Academic Library Impact: Improving Practice and Essential Areas to Research
by Lynn Silipigni Connaway, William Harvey, Vanessa Kitzie, and Stephanie Mikitish
How well can academic library administrators and staff demonstrate that the academic library is useful to students? Do these administrators and staff have metrics that show how their programs, collections, and spaces impact student learning outcomes and institutional goals? Can they illustrate to provosts the library’s value to support increased spending?
Now more than ever, academic libraries are being asked to demonstrate value to their institutional stakeholders, funders, and governance boards. But because there is a lack of consensus on how to measure library value for student learning and success, these measures often are left to individual campus units to determine. This absence of consensus poses a difficulty for librarians, as they may need to serve several constituencies with very different goals, even at one institution. Across the entire educational landscape, there is even less agreement on how libraries might show substantial contributions to measures such as accreditation, student retention, and academic achievement.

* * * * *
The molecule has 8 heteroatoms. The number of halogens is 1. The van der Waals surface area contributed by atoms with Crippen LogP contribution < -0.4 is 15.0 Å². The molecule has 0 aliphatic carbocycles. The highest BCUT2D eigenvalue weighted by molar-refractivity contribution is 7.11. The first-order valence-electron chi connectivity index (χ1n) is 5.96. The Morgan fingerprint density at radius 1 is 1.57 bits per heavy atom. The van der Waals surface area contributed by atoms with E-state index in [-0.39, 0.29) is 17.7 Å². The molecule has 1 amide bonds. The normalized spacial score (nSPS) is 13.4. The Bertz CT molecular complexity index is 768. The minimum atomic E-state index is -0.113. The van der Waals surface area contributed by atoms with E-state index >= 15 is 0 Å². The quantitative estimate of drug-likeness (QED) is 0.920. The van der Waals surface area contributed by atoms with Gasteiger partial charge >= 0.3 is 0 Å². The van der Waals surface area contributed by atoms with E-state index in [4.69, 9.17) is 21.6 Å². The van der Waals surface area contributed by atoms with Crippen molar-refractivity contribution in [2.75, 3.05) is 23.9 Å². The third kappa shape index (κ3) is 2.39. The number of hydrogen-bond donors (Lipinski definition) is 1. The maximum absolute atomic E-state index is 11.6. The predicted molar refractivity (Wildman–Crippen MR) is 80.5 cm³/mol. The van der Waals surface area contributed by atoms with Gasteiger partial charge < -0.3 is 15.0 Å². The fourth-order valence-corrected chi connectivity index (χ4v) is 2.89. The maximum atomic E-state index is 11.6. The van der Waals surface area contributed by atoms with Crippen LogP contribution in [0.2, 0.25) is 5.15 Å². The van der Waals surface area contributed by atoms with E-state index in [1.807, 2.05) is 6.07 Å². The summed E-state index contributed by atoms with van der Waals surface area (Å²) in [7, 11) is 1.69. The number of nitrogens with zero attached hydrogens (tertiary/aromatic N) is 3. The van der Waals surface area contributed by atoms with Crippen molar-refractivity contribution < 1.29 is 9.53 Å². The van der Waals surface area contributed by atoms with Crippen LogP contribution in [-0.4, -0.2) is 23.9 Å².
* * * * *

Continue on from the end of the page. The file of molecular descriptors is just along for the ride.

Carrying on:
This situation has led the Association of College and Research Libraries (ACRL) to commission an “action-oriented” research agenda. The goal is to investigate how libraries can increase student learning and success while communicating their value to higher education stakeholders.
Association of College and Research Libraries. Academic Library Impact: Improving Practice and Essential Areas to Research. Prepared by Lynn Silipigni Connaway, William Harvey, Vanessa Kitzie, and Stephanie Mikitish of OCLC Research. Chicago: Association of College and Research Libraries, 2017.